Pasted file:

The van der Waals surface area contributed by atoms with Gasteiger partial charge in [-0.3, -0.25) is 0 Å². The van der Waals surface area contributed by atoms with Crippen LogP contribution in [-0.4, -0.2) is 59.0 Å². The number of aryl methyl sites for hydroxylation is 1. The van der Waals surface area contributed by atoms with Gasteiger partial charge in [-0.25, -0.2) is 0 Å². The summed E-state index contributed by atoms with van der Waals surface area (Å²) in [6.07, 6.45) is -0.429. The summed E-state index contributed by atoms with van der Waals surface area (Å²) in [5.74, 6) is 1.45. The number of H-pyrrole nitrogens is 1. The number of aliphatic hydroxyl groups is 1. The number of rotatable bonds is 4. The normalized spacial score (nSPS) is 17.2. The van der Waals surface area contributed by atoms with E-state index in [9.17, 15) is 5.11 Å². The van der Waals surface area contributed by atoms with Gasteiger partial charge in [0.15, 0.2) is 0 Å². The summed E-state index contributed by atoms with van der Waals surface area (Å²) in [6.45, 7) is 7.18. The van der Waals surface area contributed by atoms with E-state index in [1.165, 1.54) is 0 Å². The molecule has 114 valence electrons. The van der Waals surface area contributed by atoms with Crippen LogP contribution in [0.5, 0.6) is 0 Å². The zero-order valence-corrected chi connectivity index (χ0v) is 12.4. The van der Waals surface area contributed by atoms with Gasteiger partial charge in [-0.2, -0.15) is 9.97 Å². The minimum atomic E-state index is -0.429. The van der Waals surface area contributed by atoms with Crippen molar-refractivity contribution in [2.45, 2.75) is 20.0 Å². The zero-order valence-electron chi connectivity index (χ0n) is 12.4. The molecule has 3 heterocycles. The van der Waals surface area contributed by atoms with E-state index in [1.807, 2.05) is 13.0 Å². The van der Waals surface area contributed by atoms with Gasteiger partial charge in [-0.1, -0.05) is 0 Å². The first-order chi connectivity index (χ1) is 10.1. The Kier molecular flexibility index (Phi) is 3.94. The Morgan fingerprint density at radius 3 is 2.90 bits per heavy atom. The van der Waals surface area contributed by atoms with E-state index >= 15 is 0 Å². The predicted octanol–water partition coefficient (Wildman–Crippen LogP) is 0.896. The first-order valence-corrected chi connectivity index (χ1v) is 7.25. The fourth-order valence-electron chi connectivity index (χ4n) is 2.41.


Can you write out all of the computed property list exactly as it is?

The van der Waals surface area contributed by atoms with Gasteiger partial charge in [-0.3, -0.25) is 0 Å². The van der Waals surface area contributed by atoms with Crippen LogP contribution in [-0.4, -0.2) is 59.0 Å². The number of aryl methyl sites for hydroxylation is 1. The van der Waals surface area contributed by atoms with Gasteiger partial charge in [-0.25, -0.2) is 0 Å². The summed E-state index contributed by atoms with van der Waals surface area (Å²) in [6.07, 6.45) is -0.429. The summed E-state index contributed by atoms with van der Waals surface area (Å²) in [5.74, 6) is 1.45. The number of H-pyrrole nitrogens is 1. The number of aliphatic hydroxyl groups is 1. The number of rotatable bonds is 4. The normalized spacial score (nSPS) is 17.2. The van der Waals surface area contributed by atoms with E-state index in [9.17, 15) is 5.11 Å². The van der Waals surface area contributed by atoms with Gasteiger partial charge in [0.15, 0.2) is 0 Å². The summed E-state index contributed by atoms with van der Waals surface area (Å²) in [6.45, 7) is 7.18. The van der Waals surface area contributed by atoms with E-state index in [1.165, 1.54) is 0 Å². The molecule has 114 valence electrons. The van der Waals surface area contributed by atoms with Crippen LogP contribution in [0.5, 0.6) is 0 Å². The zero-order valence-corrected chi connectivity index (χ0v) is 12.4. The van der Waals surface area contributed by atoms with Gasteiger partial charge in [-0.2, -0.15) is 9.97 Å². The minimum atomic E-state index is -0.429. The van der Waals surface area contributed by atoms with Crippen molar-refractivity contribution in [2.45, 2.75) is 20.0 Å². The zero-order valence-electron chi connectivity index (χ0n) is 12.4. The molecule has 3 heterocycles. The van der Waals surface area contributed by atoms with E-state index in [1.807, 2.05) is 13.0 Å². The van der Waals surface area contributed by atoms with Gasteiger partial charge in [-0.1, -0.05) is 0 Å². The first-order chi connectivity index (χ1) is 10.1. The Kier molecular flexibility index (Phi) is 3.94. The Morgan fingerprint density at radius 3 is 2.90 bits per heavy atom. The van der Waals surface area contributed by atoms with E-state index >= 15 is 0 Å². The predicted octanol–water partition coefficient (Wildman–Crippen LogP) is 0.896. The first-order valence-corrected chi connectivity index (χ1v) is 7.25. The fourth-order valence-electron chi connectivity index (χ4n) is 2.41.